TAMPA — Men have been known to melt in the presence of model and actress Tasha Smith.
Rory Lawrence vomited.
It wasn’t a reaction to her looks, certainly, but to how hard this star of Tyler Perry productions can push as a teacher of aspiring actors.
Lawrence, a 39-year-old Lakeland native, actor, playwright and theater producer, encountered her at a workshop she ran in Atlanta.
“I’d never been asked to push myself so far as an artist,” Lawrence said. “She wanted us to go so deep into ourselves and so deep into understanding the characters and I wasn’t sure I could do it. I thought I was out of my league and got so intimidated that I ran to the bathroom and vomited.”
But he made it through and came out a more confident actor. A week later, he said, he booked his first of many leads in film and theater.
Six years later, Lawrence wants thespians in the Tampa Bay area to gain the same experience.
He is bringing Smith to his inaugural Tampa Bay Theatre Festival Aug. 29-31. She will conduct a one-day actor’s “boot camp” starting 9 a.m. Aug. 30 at Stageworks Theatre in Tampa’s Channel District.
The cost is $95 and tickets can be purchased at the festival website.
“It’s going to be a lot,” Smith said. “You’re going to learn how to study scenes, develop characters, proper audition techniques, and emotional preparation. I am going to give everything I can within that one day.”
Besides Smith’s acting class, the weekend festival will also include five full-length plays, a short-play competition, a monologue competition, workshops on improvisation and playwriting, an open-mic night and networking events.
Everything takes place either at Stageworks or the nearby Straz Center.
In each event, there is a chance Smith will show up and share her experience.
“I am a people person,” Smith said. “I’m going to want to hang out, experience the festival and see the city. I’m excited about helping the festival bring more arts to the city and to help actors pursue their purpose in the arts.”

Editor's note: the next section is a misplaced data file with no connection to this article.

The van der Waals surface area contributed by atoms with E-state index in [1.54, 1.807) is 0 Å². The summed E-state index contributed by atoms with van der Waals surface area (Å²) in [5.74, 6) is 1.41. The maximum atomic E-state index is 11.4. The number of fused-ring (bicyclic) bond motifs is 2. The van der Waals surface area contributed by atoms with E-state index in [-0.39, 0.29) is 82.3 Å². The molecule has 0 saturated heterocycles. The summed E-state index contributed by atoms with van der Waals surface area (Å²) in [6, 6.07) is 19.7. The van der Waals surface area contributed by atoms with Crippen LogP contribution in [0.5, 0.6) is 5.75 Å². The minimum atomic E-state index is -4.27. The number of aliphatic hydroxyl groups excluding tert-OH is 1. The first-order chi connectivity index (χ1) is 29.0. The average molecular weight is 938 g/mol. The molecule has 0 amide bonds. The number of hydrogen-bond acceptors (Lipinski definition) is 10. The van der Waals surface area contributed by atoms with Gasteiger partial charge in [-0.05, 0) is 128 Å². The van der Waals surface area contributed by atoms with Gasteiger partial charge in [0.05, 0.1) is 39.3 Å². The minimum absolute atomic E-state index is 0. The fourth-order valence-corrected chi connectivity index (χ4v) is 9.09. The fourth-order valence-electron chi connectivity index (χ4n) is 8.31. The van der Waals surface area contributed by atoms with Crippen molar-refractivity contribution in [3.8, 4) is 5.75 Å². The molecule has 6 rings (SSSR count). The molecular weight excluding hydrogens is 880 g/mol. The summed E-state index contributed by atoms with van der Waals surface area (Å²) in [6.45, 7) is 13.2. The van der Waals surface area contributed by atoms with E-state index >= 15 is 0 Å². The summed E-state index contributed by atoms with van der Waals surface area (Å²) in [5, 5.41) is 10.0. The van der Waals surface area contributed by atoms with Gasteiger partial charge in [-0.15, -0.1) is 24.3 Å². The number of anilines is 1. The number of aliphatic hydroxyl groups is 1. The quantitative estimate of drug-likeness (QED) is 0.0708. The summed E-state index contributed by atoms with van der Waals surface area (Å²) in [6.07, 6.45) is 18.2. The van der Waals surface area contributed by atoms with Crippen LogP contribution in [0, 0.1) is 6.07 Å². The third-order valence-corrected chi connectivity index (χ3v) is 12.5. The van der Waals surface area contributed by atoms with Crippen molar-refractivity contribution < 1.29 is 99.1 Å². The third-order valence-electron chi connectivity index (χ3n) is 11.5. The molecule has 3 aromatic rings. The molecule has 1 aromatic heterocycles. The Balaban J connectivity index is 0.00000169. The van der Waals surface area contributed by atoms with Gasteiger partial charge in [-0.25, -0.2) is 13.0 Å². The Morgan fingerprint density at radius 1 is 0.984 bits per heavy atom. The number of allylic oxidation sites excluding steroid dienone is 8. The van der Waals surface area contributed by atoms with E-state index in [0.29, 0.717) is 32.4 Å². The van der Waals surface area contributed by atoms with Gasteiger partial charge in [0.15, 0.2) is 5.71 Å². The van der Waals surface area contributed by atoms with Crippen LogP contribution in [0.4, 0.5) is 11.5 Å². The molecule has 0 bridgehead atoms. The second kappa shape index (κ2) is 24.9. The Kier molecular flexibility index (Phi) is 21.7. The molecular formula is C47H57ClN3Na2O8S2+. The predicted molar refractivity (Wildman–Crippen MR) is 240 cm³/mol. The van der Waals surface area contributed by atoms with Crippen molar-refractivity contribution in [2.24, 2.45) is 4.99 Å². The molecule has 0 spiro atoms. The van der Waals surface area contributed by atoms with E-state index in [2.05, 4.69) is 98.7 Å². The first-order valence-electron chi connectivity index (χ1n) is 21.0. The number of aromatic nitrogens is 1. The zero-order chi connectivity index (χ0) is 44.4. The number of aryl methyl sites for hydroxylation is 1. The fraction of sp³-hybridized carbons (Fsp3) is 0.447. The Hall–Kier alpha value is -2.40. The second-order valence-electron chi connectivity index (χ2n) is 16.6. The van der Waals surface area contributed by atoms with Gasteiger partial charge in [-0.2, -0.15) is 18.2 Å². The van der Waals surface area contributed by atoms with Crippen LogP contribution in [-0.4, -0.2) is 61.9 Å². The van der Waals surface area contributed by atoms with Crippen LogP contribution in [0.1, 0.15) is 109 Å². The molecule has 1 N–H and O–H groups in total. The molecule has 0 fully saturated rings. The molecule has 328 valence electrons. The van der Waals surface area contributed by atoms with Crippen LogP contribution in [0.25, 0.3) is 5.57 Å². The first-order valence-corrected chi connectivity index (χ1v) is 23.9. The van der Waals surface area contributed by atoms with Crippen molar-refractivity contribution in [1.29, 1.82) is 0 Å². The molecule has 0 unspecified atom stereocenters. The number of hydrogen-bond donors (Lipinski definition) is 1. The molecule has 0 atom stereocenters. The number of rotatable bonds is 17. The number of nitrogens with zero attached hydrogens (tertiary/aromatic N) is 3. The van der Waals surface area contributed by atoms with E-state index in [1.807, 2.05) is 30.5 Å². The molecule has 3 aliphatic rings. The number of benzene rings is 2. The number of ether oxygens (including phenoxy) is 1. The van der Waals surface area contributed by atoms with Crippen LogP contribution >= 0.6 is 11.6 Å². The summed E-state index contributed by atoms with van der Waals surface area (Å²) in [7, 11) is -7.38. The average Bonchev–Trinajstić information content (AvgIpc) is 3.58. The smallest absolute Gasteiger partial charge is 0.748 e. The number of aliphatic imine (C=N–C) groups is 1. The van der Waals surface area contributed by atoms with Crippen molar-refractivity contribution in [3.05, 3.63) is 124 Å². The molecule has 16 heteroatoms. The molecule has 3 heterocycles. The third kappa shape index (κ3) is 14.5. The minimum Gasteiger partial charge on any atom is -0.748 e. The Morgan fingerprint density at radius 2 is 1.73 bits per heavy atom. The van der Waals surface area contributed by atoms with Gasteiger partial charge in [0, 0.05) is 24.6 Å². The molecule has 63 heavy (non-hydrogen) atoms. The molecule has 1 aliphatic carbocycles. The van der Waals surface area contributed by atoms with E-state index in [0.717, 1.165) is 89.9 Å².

Lawrence founded the Tampa Bay Theatre Festival with those two motives in mind.
He wants to expose the city to shows that wouldn’t otherwise come to Tampa. And he wants to give those interested in a theatrical career — in front of the curtain or behind it — a chance to learn more about the industry.
“That’s how we can get Tampa’s theater scene to grow,” Lawrence said. “Get more people interested in producing theater or going to the theater.”
The main lesson Smith wants to convey is “how to take a dump,” she said, “an emotional one.”
“If you didn’t go to the bathroom for a week, how would you feel?” she asked with a chuckle. “Well, if you are emotionally constipated you cannot act to the best of your ability.”
It’s a concept she has talked about recently as a guest on “The Arsenio Hall Show.” It’s akin to an athlete stretching, she said. Before thespians tackle their scenes, they need to open up to someone about everything negative on their mind.
“You do not want that negativity constipating your mind,” Smith said. “You have to be free of it.”
Said Lawrence, “Tasha Smith has had an amazing career. She has so much to offer from her experiences that you’d be foolish not to want to learn from her.”
The 43-year-old Smith is a native of Camden, N.J., a city with one of the nation’s highest crime rates, where she was raised with two sisters by their single mother.
Smith was funny and she could act. Those skills helped her to a career in Hollywood.
She may be best known for portraying Angela Williams in Tyler Perry’s films “Why Did I Get Married?” and “Why Did I Get Married Too?” She currently stars in the spinoff television series “Tyler Perry’s For Better or Worse.”
She has also appeared in the films “Couples Retreat” alongside Jon Favreau and Vince Vaughn, “The Whole Ten Yards” with Bruce Willis and Matthew Perry, and Angela Bassett’s “Jumping the Broom.”
Her television credits include “Boston Common,” “Nip/Tuck” and “Chicago Hope.” She has also served as an on-air acting coach on “America’s Next Top Model.”
Smith credits her success to continually learning her craft through classes taught by other acting coaches.
“Just because you’ve had some success doesn’t mean you’re too good to practice. When a boxer becomes a champ, does he stop training for his fights? The best in the business still go to acting classes, from Nicole Kidman to Halle Berry.”
Lawrence said he recruited a coach from outside Tampa Bay, which has many excellent coaches, so local students can learn different approaches to the craft, and because Smith has never taught here before.
“When I went to her boot camp I had to pile into a car with my friends and share a hotel room in Atlanta,” he said. “I want Tampa to experience her class without having to leave home.”